“Hebrew, Yiddish, Aramaic, and sometimes Latin:”

in Conversation with Emile Schrijver, Curator of the Braginsky Collection

What made you decide to be curator of a manuscript collection?

When I studied Hebrew in Amsterdam, a lecturer took us to see the University of Leiden’s collection of medieval manuscripts. In the impressive vaults, I saw ancient manuscripts for the first time: the only manuscript of the Jerusalem Talmud (Yerushalmi), for instance, and one of the earliest Rashi manuscripts. Seeing these ancient sources, and gaining first-hand experience of living history, was overwhelming. Historical books had a strong effect on me. I subsequently studied at the Bibliotheca Rosenthaliana, the Jewish library at the University of Amsterdam, where I later began to work. A few years ago, Mr. Braginsky was looking for a curator for his first exhibition in Europe. Mutual acquaintances from the international circle of manuscript specialists put us in touch with one another. We got along well and were soon able to establish a good, trusting working relationship

What do you do as a curator of the Braginsky Collection?

A man sits at a table and holding an open book in his hands

Emile Schrijver and the Harrison Miscellany © and photo: Darko Todorovic, Dornbirn (A)

I take care of the collection. I am responsible for Mr. Braginsky’s new acquisitions and for his existing objects. Most new acquisitions are delivered with a short description. Others we describe and photograph, before adding them to our inventory. I carefully examine the books’ condition and, if necessary, commission their restoration. I’m also responsible for monitoring the climate in the storerooms. Inquiries concerning exhibitions and reproductions are a lot of work for us. The process of digitizing our stock is ongoing. Occasionally, scholars wish to view specific works at length. We also organize presentations on our own premises, on behalf of the European Association of Jewish Museums, for example. Public relations for events such as the Jewish Book Week in London in 2013 likewise require a great deal of preparation.

What makes the Braginsky Collection so special?

The way it has grown is remarkable.—When he started out, Mr. Braginsky was motivated by nothing more than to purchase beautiful books. His choice of consultants, as the collection reveals, was excellent. Art dealers soon became aware of Mr. Braginsky’s interest in high quality documents. And they helped him pursue his focus for many years, leading, for instance, to the acquisition of the Herlingen Collection now in his possession, which is a distinct chapter of the current exhibition,“The Creation of the World” That is one strongpoint of his collection; another is the breadth of its thematic content. Given the range of his acquisitions, which include manuscripts from India, Eastern Europe and Iraq, Mr. Braginsky has made his way – as I like to say – on a journey through Jewish worlds.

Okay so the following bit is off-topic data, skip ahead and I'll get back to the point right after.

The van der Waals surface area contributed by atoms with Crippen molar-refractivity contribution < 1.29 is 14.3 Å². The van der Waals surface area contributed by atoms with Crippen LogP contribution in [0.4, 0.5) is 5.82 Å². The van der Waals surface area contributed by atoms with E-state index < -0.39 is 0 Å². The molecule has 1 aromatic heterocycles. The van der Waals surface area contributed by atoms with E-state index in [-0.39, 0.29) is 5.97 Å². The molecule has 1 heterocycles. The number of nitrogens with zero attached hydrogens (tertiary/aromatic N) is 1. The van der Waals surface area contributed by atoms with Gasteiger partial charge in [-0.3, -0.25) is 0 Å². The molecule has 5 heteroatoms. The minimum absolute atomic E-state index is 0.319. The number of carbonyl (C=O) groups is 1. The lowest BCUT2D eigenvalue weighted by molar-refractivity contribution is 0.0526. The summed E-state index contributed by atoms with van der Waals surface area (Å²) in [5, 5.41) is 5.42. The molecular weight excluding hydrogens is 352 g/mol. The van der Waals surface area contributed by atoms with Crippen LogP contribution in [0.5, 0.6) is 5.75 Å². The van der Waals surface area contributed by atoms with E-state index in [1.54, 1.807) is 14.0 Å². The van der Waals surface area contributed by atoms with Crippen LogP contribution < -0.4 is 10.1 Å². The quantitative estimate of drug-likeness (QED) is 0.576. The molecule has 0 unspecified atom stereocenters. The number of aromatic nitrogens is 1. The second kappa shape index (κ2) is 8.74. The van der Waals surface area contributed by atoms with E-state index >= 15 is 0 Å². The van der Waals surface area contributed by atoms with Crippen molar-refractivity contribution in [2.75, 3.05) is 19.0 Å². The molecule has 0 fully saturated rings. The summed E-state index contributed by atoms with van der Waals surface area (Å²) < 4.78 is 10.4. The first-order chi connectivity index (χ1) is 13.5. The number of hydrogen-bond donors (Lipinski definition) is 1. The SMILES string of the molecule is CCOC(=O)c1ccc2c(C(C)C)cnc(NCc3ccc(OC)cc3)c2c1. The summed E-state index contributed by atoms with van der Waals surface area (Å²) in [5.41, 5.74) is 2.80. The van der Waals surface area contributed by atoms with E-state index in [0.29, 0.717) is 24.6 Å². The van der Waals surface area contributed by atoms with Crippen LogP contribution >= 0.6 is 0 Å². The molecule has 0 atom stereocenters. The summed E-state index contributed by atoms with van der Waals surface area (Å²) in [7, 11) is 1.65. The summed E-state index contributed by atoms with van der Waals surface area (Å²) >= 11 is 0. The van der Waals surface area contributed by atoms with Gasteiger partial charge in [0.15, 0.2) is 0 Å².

Some manuscripts have strange names, such as the “Second Braginsky Herlingen Haggadah.” Why?

In black and white drawn book page with Hebrew letters and two male figures

Front page of the Second Braginsky Herlingen Haggada © Braginsky Collection, Zürich, photo: Jens Ziehe

I asked myself this question several times when I was a student. Once you work for a collection, you find yourself having to name books so as to be able to tell them apart at a glance. Mr. Braginsky had one Herlingen Haggadah, which we called the Braginsky Herlingen Haggadah and which we displayed in our exhibitions under this name. Then he bought a second Herlingen Haggadah. We called it the Second Braginsky Herlingen Haggadah according to the convention of naming books after their owners so that they can be clearly identified—it’s convenient that way. When manuscripts become known under a certain name, the name often persists, even when the manuscripts change hands. That is the case with the Harrison Miscellany, for example, which we exhibit as part of the Braginsky Collection.

Please tell us about one interesting object.

This small Latin Herlingen micrograph showing King David playing the harp illustrates how artists depend on the market and collectors in order to become artists. It was purchased from an anonymous owner about seven years ago for very little money, in essence because the frame was so beautiful; yet it was able to be sold at auction shortly afterwards at a much higher price because someone had recommended that the first buyer have Sotheby’s evaluate the manuscript.

We are speaking in German, your native tongue is Dutch, and you studied Hebrew. Which other languages do you speak and which do you use in your work?

I speak English and German best of all. I studied Hebrew and Aramaic at university, as well as Syrian, Phoenician, Ugaritic, and Akkadian. I speak a little Latin and can also read the relevant literature in my field in French, Italian, and Spanish. I no longer use the ancient Semitic languages so much but do have to switch constantly from one modern language to another. I also make regular use of Hebrew, Yiddish, Aramaic, and sometimes a little Latin.

Miriam Goldmann, Project Manager of the Exhibition
“The Creation of the World”

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